Trying to shake off the rain

*** (3 stars out of 6); July 8 at Odeon, Roskilde Festival

Having just formed three years ago, Alabama Shakes rode on the winds of hype to land a prime 8pm timeslot at the 2012 Roskilde Festival’s final day.

With the festival beginning to wind down, a large number of weary revellers took to lawn chairs and the grass beyond the Odeon tent to see just why this young American blues rock band, who just released their debut album in April, was being billed as “one of the hottest bands of the moment”.

Heard – but not seen – from outside the tent, Alabama Shakes sounded not all too unlike a lot of talented but unknown American blues rock bands toiling away in a strip-mall bar somewhere. It was rootsy and familiar, pleasant and enjoyable. Yet one could clearly hear that singer Brittany Howard had a powerful and beautiful voice. The audience, whose numbers were likely bolstered due to a lack of competition from the recently-closed Cosmopol stage, seemed ready to settle in and see what was in store. 

Not more than ten minutes into the set, however, as the band played their single ‘Hold On’, the rain came. Those beyond the tent took from sitting on their chairs to using them as umbrellas and were left with a choice: get wet, get under the tent, or leave.

After a first attempt to get under the crowded tent failed, this reviewer went off to say some good-byes to festival companions. Returning a short time later and able to secure a dry spot within Odeon, it became a little easier to see why Alabama Shakes are being heralded as the new big thing.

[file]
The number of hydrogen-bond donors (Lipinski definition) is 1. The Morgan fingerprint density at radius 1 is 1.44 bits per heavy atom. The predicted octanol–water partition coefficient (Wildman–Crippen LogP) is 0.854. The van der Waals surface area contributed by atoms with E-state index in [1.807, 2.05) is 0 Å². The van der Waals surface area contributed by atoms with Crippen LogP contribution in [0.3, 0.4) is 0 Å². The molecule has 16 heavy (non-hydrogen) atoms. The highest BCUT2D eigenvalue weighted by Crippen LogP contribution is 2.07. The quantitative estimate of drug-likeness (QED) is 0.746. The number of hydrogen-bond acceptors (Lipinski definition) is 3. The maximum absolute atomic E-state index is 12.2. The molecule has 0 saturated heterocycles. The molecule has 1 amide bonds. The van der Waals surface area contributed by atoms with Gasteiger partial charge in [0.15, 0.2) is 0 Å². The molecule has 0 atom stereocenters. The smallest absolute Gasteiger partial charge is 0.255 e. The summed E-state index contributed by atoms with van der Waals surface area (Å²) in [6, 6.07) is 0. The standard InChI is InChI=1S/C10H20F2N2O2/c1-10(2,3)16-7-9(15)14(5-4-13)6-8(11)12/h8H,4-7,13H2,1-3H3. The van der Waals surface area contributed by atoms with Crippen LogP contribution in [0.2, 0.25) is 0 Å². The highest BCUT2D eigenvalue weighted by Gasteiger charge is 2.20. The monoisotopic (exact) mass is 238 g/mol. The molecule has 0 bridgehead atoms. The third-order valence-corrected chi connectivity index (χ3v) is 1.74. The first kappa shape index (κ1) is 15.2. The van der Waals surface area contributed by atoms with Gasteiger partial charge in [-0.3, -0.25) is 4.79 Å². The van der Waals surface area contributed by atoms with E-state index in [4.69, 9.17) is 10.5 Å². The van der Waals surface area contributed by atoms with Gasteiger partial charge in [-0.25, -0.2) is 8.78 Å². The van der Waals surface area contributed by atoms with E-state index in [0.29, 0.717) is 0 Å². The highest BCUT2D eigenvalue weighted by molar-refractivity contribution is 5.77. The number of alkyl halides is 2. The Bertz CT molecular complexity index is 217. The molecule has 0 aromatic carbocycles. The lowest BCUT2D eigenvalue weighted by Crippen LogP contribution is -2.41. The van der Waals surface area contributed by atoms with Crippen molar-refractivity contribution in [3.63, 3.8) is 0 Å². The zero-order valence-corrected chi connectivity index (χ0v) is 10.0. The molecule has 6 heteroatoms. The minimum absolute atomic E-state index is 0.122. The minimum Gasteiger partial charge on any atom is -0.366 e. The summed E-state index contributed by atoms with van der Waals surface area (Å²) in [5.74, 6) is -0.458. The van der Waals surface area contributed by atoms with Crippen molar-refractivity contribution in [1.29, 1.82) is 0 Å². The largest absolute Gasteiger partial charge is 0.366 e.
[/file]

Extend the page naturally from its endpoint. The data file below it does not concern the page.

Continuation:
Strutting the stage and displaying some real chops on the guitar, the 23-year-old Howard passionately belted out songs from the band’s debut, Boys & Girls, including ‘I Ain’t the Same’, and ‘Heartbreaker’. The Janis Joplin comparisons so often used with Howard were unmistakable, not only in the sound of her voice but in the passion in which she used it. Under her, the Shakes were laying down a Southern soul sound mixed with rhythm and blues that would have been right at home in Joplin’s day.

But while Alabama Shakes clearly can’t be blamed for the weather, and the rain did let up before the of their set, how their show was depended a lot on where you were. If you were under the Odeon tent, it was an energetic, promising performance by a group of young Americans reviving and putting a new spin on the old sounds of soul and rhythm and blues.

A lot of those who found themselves out in the rain, however, likely thought that it sounded pretty decent, just not good enough to not go off in search of dryer pastures.